Arab states of the Persian Gulf

Arab States Of The Persian Gulf

The Arab States of the Persian Gulf are a group of states located around the Persian Gulf on the Arabian Peninsula. These states include Bahrain, Kuwait, Oman, Qatar, Saudi Arabia, and the United Arab Emirates (UAE).

These states share a similar culture and language, as well as a strong dependence on the oil industry. They are among the richest countries in the world because of their oil resources and diversified economies that include tourism, finance, construction and other industries.

One of the key challenges these nations face is diversifying their economies to reduce their dependence on the oil industry. They also face a number of social and political problems, such as lack of democracy and restrictions on women’s rights, which have led to criticism from the international community.

Source of oil

These small states (with the exception of Saudi Arabia) have the largest oil reserves in the world. Since the discovery of “black gold” (which happened after World War I), the flow of money to this region has not stopped. The eternal problem of nomads – the lack of water in the desert – has been solved: powerful irrigation systems have turned the desert into a blooming oasis.

Thanks to their high standard of living, the political situation in the Gulf countries is largely stable. In 1980, these countries (including Oman) create an economic association of the Council of Gulf States. Each of them is also a member of OAPEC, an influential Arab organization of oil-exporting countries, headquartered in Kuwait.

The war in the Persian Gulf

In the early 1990s, Western countries, alarmed by Iraq’s annexation of Kuwait, formed a coalition against Iraq (1990).

For the Gulf countries, August 2, 1990, came as a real shock. The Iraqi army invaded the small state of Kuwait. The invaders put a new, pro-Iraqi leadership at the head of Kuwait.

Western countries, concerned not only about the state of Kuwait’s oil exports, but also about the strengthening of the aggressive regime in Iraq, took all measures to end the occupation of Kuwait. The UN urgently approved a resolution that Iraqi President Saddam Hussein should immediately withdraw from Kuwait. After the diplomatic efforts failed, the Western countries, led by the United States, were forced to resort to military action. From January 17, 1991 to February 28, 1991, more than 700,000 troops of the anti-Iraq Coalition fought against one of the most powerful armies in the Arab world. The operation was called Desert Storm.

After an intense six-week bombardment of the Iraqi capital, Baghdad, the invaders had to withdraw their troops from Kuwait. Saddam Hussein was forced to recognize the UN resolution.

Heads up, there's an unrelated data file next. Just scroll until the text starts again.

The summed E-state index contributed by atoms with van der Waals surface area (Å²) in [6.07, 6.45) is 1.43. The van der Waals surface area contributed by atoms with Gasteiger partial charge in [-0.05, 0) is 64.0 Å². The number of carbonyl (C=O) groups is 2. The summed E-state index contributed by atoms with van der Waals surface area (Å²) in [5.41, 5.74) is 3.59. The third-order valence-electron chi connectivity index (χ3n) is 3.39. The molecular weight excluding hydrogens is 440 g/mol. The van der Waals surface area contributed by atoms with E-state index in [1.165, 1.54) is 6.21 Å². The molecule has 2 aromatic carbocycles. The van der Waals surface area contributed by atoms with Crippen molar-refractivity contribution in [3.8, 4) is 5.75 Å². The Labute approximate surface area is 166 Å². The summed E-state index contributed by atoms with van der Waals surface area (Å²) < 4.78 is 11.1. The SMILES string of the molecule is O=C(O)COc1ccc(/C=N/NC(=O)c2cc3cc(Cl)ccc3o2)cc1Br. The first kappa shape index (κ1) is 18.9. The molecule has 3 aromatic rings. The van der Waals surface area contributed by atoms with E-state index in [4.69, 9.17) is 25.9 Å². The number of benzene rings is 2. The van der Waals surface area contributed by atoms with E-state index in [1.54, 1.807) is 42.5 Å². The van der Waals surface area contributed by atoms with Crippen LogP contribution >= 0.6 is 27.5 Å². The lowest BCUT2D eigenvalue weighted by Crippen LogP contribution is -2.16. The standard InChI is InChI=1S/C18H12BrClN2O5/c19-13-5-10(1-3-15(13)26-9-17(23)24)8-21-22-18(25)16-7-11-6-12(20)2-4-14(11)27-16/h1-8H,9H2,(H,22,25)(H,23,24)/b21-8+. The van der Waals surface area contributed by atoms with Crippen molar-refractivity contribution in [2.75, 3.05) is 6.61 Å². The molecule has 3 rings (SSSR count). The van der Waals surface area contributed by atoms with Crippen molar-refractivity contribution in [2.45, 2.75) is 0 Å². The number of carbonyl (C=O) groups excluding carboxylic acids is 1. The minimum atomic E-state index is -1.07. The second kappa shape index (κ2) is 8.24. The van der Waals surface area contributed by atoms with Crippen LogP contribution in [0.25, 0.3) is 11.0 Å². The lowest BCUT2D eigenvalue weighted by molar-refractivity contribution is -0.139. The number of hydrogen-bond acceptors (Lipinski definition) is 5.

But the truce did not last long. Iraq’s aggressive plans continued to seriously disturb the international community. The U.S. accused Iraq of possessing weapons of mass destruction and promoting international terrorism. Iraq’s obstruction of the work of UN observers did not add to the calm.
As a result, a new coalition was formed, which in March 2003 invaded Iraq and toppled the regime of Saddam Hussein. Qatar, which hosted the headquarters of U.S. forces in Iraq, became a military base. Since the war ended, Gulf security forces have continued to use the base. But Islamic fundamentalists, unhappy with the U.S. presence in the region, have organized terrorist attacks in the Gulf countries. In 2003 there was a terrorist attack on Riyadh (the capital of Saudi Arabia).

General Information


  • Area: 695 km2.
  • Population: 667,300 (2003), population density: 960/km2.
  • Capital: Manama.
  • Crude oil reserves: 100 million barrels.


  • Area: 11,586 km2.
  • Population: 833,300 (2009), population density: 71.9 persons/km2.
  • Capital city: Doha.
  • Crude oil reserves: 15.2 billion barrels.


  • Area: 17,820 sq. km.
  • Population: 2,257,000 (2004), population density 126.6 persons/km2.
  • Capital: Kuwait.
  • Crude oil reserves: 96.5 billion barrels.


  • Area: 2,218,000 km2.
  • Population: 28,686,633 (2009). population density 12.9 persons/km2.
  • Capital: Riyadh.
  • Crude oil reserves: 262 billion barrels.


  • Surface area: 83,600 km2.
  • Population: 4,798,491 (2009). population density: 57.4 persons/km2.
  • Capital city: Abu Dhabi.
  • Crude oil reserves: 97.8 billion barrels.



  • Exports: oil (45%), natural gas, dried fish, dates.
  • Imports: motors and automobiles, food and chemical products.


  • Exports: crude oil and petroleum products (90%), dates.
  • Imports: machinery and equipment, food and chemical products, cars, clothing.

Fun Facts

  • The unit of measurement used for oil trade is the barrel (158,988 liters).
  • The first energy crisis of 1973 was the result of what has gone down in history as the Yom Kippur War. On this most important Jewish holiday, Egypt and Syria attacked Israel. However, Israel not only managed to repel the aggression, but also occupied considerable territory of the hapless aggressors. Then OPEC – which included all the Arab member countries of OPEC as well as Egypt and Syria – declared that it would not supply oil to countries that supported Israel in this conflict with Syria and Egypt. Over the next year, the price of oil rose from $3 to $12 a barrel.
  • Ships enter the Persian Gulf through the Strait of Omuz. Due to the economic position of the region, this strait is of global strategic importance.
  • Many immigrants live and work in the Persian Gulf, mostly from Southeast Asia and the Middle East.
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